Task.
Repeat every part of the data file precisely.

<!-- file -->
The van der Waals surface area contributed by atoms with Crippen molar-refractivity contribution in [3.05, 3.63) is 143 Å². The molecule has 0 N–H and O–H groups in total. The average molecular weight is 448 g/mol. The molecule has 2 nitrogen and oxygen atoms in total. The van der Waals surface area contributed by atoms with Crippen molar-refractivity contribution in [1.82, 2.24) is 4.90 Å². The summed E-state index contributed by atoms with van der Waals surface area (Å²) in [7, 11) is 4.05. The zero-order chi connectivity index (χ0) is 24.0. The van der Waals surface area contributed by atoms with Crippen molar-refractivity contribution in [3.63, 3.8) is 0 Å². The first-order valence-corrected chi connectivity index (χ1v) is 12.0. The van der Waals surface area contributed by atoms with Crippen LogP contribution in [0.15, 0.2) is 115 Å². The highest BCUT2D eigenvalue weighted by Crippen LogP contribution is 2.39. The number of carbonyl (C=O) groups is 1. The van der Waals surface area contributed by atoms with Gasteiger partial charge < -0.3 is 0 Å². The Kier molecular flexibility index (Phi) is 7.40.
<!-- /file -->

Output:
The van der Waals surface area contributed by atoms with Crippen molar-refractivity contribution in [3.05, 3.63) is 143 Å². The molecule has 0 N–H and O–H groups in total. The average molecular weight is 448 g/mol. The molecule has 2 nitrogen and oxygen atoms in total. The van der Waals surface area contributed by atoms with Crippen molar-refractivity contribution in [1.82, 2.24) is 4.90 Å². The summed E-state index contributed by atoms with van der Waals surface area (Å²) in [7, 11) is 4.05. The zero-order chi connectivity index (χ0) is 24.0. The van der Waals surface area contributed by atoms with Crippen molar-refractivity contribution in [3.63, 3.8) is 0 Å². The first-order valence-corrected chi connectivity index (χ1v) is 12.0. The van der Waals surface area contributed by atoms with Crippen LogP contribution in [0.15, 0.2) is 115 Å². The highest BCUT2D eigenvalue weighted by Crippen LogP contribution is 2.39. The number of carbonyl (C=O) groups is 1. The van der Waals surface area contributed by atoms with Gasteiger partial charge < -0.3 is 0 Å². The Kier molecular flexibility index (Phi) is 7.40.